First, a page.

October 26, 2009

Online medical informatics journal to launch in December

Christoph Lehman

Christoph Lehmann, neonatologist and director of Clinical Informatics at Hopkins Children’s, created ‘Applied Clinical Informatics’ and will serve as editor in chief.

Two Johns Hopkins Children’s Center researchers have assembled a 25-member editorial board of international experts to launch a quarterly online medical journal devoted to original research and commentary on the use of computer automation in the day-to-day practice of medicine.

According to its editors, the creation of Applied Clinical Informatics, the official publication of the International Medical Informatics Association, reflects the booming demand for information about the pitfalls and promise of such proliferating tools as electronic patient records and online pharmacy orders.

Target audiences include clinicians already using clinical software, hospital and pharmacy executives, clinical informatics specialists and policy-makers focused on economic efficiencies and safety.

“This journal will compile worldwide research and clinical experiences with medical information systems so that hospitals and other health care institutions can learn from mistakes that have been already made. It’s a chance to do it right the first time,” said Christoph Lehmann, neonatologist and director of Clinical Informatics at Hopkins Children’s. “It is designed to bridge the gap between the medical-software engineer and the health care provider at the patient’s bedside.”

The new journal is the brainchild of Lehmann, who will be its editor in chief, and fellow medical informatician George Kim, who will act as managing editor.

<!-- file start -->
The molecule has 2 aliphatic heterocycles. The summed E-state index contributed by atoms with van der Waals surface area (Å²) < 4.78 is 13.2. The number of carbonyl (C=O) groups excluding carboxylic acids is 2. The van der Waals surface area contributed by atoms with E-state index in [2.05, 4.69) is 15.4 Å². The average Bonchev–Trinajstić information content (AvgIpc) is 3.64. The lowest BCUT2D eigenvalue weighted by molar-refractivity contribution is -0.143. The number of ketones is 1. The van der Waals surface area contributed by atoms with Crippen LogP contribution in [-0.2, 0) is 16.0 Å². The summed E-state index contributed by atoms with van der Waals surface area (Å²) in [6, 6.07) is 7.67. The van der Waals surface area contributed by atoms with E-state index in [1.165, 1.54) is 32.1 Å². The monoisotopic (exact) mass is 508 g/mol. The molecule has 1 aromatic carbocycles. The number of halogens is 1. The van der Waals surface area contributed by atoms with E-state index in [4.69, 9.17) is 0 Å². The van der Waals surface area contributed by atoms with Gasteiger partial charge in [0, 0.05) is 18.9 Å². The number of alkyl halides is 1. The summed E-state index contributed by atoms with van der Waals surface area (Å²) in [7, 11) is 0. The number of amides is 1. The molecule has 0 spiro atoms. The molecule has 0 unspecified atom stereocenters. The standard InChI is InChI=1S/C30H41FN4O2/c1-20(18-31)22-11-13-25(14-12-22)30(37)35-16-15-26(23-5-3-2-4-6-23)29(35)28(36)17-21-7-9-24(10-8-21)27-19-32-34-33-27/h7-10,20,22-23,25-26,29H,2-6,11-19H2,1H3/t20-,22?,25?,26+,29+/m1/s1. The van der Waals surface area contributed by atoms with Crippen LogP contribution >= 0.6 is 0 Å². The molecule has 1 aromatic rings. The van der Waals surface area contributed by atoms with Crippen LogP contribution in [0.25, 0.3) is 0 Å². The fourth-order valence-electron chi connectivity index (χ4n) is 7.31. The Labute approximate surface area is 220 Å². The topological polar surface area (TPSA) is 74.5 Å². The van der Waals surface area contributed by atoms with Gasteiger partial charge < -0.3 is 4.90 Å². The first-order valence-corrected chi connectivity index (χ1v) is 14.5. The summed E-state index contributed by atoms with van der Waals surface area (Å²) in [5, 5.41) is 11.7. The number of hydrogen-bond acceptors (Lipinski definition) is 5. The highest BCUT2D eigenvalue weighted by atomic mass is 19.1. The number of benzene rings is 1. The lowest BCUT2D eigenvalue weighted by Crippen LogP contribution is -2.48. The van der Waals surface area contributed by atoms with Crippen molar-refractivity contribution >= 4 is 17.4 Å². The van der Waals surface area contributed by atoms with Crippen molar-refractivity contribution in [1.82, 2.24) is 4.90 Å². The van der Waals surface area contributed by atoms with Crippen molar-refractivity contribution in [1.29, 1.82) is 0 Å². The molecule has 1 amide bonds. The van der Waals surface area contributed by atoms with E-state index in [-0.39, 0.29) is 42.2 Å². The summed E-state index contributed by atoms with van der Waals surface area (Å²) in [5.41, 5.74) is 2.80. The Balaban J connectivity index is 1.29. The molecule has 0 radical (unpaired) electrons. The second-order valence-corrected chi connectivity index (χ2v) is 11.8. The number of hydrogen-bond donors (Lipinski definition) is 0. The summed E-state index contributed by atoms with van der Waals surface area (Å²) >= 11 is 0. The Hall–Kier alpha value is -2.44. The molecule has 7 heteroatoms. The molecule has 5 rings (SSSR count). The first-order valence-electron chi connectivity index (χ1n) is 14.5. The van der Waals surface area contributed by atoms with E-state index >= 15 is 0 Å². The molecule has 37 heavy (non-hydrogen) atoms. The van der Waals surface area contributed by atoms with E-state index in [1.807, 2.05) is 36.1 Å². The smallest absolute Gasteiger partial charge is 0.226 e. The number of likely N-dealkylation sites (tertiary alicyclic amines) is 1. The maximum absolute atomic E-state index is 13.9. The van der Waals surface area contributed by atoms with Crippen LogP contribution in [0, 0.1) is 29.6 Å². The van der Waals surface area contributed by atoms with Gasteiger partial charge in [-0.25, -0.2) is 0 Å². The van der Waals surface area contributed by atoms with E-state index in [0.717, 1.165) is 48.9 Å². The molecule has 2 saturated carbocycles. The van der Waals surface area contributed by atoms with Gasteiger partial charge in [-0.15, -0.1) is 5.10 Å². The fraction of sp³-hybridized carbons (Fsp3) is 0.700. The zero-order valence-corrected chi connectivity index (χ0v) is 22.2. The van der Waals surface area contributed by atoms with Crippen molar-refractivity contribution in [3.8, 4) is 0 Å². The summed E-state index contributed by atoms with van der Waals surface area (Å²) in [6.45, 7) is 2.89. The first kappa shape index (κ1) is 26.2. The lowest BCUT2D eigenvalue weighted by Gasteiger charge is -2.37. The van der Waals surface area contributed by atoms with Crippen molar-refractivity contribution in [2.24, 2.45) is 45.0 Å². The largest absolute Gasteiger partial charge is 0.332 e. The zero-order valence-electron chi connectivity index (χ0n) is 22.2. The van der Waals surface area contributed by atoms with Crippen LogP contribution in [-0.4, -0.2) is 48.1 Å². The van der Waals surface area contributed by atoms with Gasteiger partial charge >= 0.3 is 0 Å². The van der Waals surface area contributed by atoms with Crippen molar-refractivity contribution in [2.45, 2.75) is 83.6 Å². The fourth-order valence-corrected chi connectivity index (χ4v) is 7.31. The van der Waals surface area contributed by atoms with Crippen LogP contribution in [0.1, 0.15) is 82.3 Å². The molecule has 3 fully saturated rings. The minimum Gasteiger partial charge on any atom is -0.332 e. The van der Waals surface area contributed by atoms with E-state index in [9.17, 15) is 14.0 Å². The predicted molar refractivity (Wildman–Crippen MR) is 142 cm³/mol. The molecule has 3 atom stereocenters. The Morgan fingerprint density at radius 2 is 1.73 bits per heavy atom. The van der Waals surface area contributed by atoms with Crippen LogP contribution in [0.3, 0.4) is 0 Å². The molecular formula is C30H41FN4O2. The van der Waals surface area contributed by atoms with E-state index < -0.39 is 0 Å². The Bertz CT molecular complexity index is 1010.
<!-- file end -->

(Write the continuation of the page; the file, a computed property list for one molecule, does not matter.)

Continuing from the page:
A growing number of U.S. hospitals and private physician practices are already using “paperless” electronic records, “order entry” systems for prescriptions and laboratory tests, and electronic “checklists” for designing treatments and avoiding medical errors.

Such applications may speed up and improve the delivery and quality of health care, according to experts, but in many cases, the Johns Hopkins team says, the adoption of these systems has been sluggish, error-ridden and rife with unforeseen and unintended consequences and costs.

“Just as scientific publishing of medical and biological experiments helps forge best practices in surgery and drug treatments,” Kim said, “we want to publish results of all the practical tests of the brilliant eggheads’ ideas so that hospitals and others don’t have to reinvent the wheel or conduct an experiment every time they use a new computer program.”

The journal’s editors have already started to gather original research, including studies and case reports, for the debut issue expected to go online in December. Also to be featured are trend reports, editorials, accounts of negative experiences and guest blogs about the latest developments in the industry. The journal can be accessed at www.aci-journal.org.

Neither Johns Hopkins nor the editors have ownership stake in the journal.

Lehmann and Kim have published widely in the field of medical informatics and have conceived, developed and implemented several proven medical software applications used today at Johns Hopkins and other institutions. Among them are an ordering tool for pediatric chemotherapy that reduces medication errors in patients undergoing cancer treatment, an online infusion calculator that reduces medication errors in children undergoing IV infusions and a Web-based program to prescribe special categories of restricted antibiotics as a faster and safer alternative to phone or fax orders.

Applied Clinical Informatics will be published by the German publisher Schattauer.